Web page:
Entrepreneurial finance models for born-global SMEs in Nigeria

NWANKWO, Theodore (2023). Entrepreneurial finance models for born-global SMEs in Nigeria. Doctoral, Sheffield Hallam University.

Nwanko_2023_PhD_EntrepreneurialFinanceModels.pdf - Accepted Version
Creative Commons Attribution Non-commercial No Derivatives.

Download (6MB) | Preview
Link to published version:: https://doi.org/10.7190/shu-thesis-00546


The main aim of this research is to critically analyse the impact of entrepreneurial finance models (EFM) on the outcome and performance of Born-global Small and Medium Enterprises (BG SMEs). The study questions the impact of EFMs obtained on the profitability, social return on investment, and firm structure of BG SMEs in Nigeria. This research focuses on a unique type of SMEs described as BG SMEs. Using a positivist philosophical approach that is centred on objectivity and a quantitative methodology, the research collected data using questionnaires. A total of 1100 SMEs were contacted, and 237 BG SMEs were identified from that list which has been used as the representative sample size of this research. The data collected through the survey was analysed using Ordinal Logistic Regression (OLR) and Confirmatory Factor Analysis (CFA). The research presents five (5) key findings: 1. Independent venture capital (IVC), Philanthropic Venture Capital (PhVC), Corporate Venture Capital (CVC), Government Grant (GG), Bank, Business Angels (BA), Crowdfunding and Accelerators have a positive impact on one or more metrics of BG SMEs’ profitability; 2. Crowdfunding, Banks, Government Venture Capital (GVC), GG, Accelerators, PhVC, CVC, and BA have a statistically significant impact on the firm structure of BG SMEs leading to a change in their management and board compositions; 3. Management experience has a moderating positive influence on the relationship of IVC, PhVC, CVC, Banks, GG, and Accelerators and one or more metrics of BG SMEs’ profitability, whilst also having a moderating influence on Crowdfunding, Accelerators, GVC, CVC, and GG interactions with BG SMEs’ firm structure leading to their change in management and board compositions; 4. Firm Size has a moderating positive effect on EFMs (Crowdfunding, IVC, PhVC, CVC, Bank, GG, and Accelerators) relationship with BG SMEs' profitability whilst also influencing the relationship between EFMs (Crowdfunding, GVC, CVC, Accelerators, and IVC) and the firm structure of BG SMEs; and 5. The findings support the research hypotheses, and it was seen that different EFMs had different levels of impact on BG SMEs which was consistent with the research expectations. All BG SMEs analysed in this research do not measure their SROI despite 46% of the sample size creating some form of social value. The study contributes to knowledge by combining the agency theory with the human capital theory to identify the elements, value additions, impact, and influence of the different EFMs on BG SMEs. The results show the important interrelations between both theories and how BG firm performance could be improved by addressing the underlying ideas of the theories. The outcome of this research thesis has implications for policy and practice. The findings in this research indicate that the type of EFM obtained can impact the profitability and firm structure of BG SMEs in Nigeria. Business owners can address their external funding requirements by utilizing the right finance. Accessing the right EFM can help BG SMEs be more sustainable, thus, reducing the failure rate of these firms. The application of the findings in this study can directly and indirectly lead to the success of the BG SMEs which could invariably lead to economic growth in the region. The more businesses that are successful the more sustainable jobs are created, tax remittance to the government is maintained/improved, and the innovations as outputs of these BG SMEs will support their local communities and other businesses.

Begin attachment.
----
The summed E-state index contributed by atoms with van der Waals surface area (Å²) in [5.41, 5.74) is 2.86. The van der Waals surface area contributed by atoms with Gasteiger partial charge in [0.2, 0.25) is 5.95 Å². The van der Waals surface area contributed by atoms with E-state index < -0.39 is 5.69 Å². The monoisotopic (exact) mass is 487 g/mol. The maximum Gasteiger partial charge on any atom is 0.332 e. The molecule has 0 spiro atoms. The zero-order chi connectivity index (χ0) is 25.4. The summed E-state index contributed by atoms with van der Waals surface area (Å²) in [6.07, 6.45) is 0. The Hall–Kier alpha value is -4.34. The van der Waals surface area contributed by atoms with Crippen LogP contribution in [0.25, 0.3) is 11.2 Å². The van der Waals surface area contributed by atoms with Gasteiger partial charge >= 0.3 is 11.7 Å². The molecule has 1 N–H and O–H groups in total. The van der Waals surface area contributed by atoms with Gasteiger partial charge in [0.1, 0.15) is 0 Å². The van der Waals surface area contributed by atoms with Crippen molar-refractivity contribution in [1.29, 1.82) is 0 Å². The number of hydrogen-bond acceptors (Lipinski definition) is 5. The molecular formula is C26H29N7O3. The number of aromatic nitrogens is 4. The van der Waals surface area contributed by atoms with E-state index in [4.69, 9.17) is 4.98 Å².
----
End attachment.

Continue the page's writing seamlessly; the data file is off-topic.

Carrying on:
Item Type: Thesis (Doctoral)
Thesis advisor - Wilson, Robert [0000-0002-9657-7570] (Affiliation: Sheffield Hallam University)
Thesis advisor - Bhaiyat, Firoz (Affiliation: Sheffield Hallam University)
Thesis advisor - O'Brien, Anthony (Affiliation: Sheffield Hallam University)
Thesis advisor - Garrow, Nigel (Affiliation: Sheffield Hallam University)
Additional Information: Director of studies: Dr. Robert Wilson / Supervisors: Dr. Firoz Bhaiyat, Dr. Anthony O'brien and Prof. Nigel Garrow.
Research Institute, Centre or Group - Does NOT include content added after October 2018: Sheffield Hallam Doctoral Theses
Identification Number: https://doi.org/10.7190/shu-thesis-00546
Depositing User: Colin Knott
Date Deposited: 29 Sep 2023 16:12
Last Modified: 11 Oct 2023 11:16
URI: https://shura.shu.ac.uk/id/eprint/32452

Actions (login required)

View Item View Item


Downloads per month over past year

View more statistics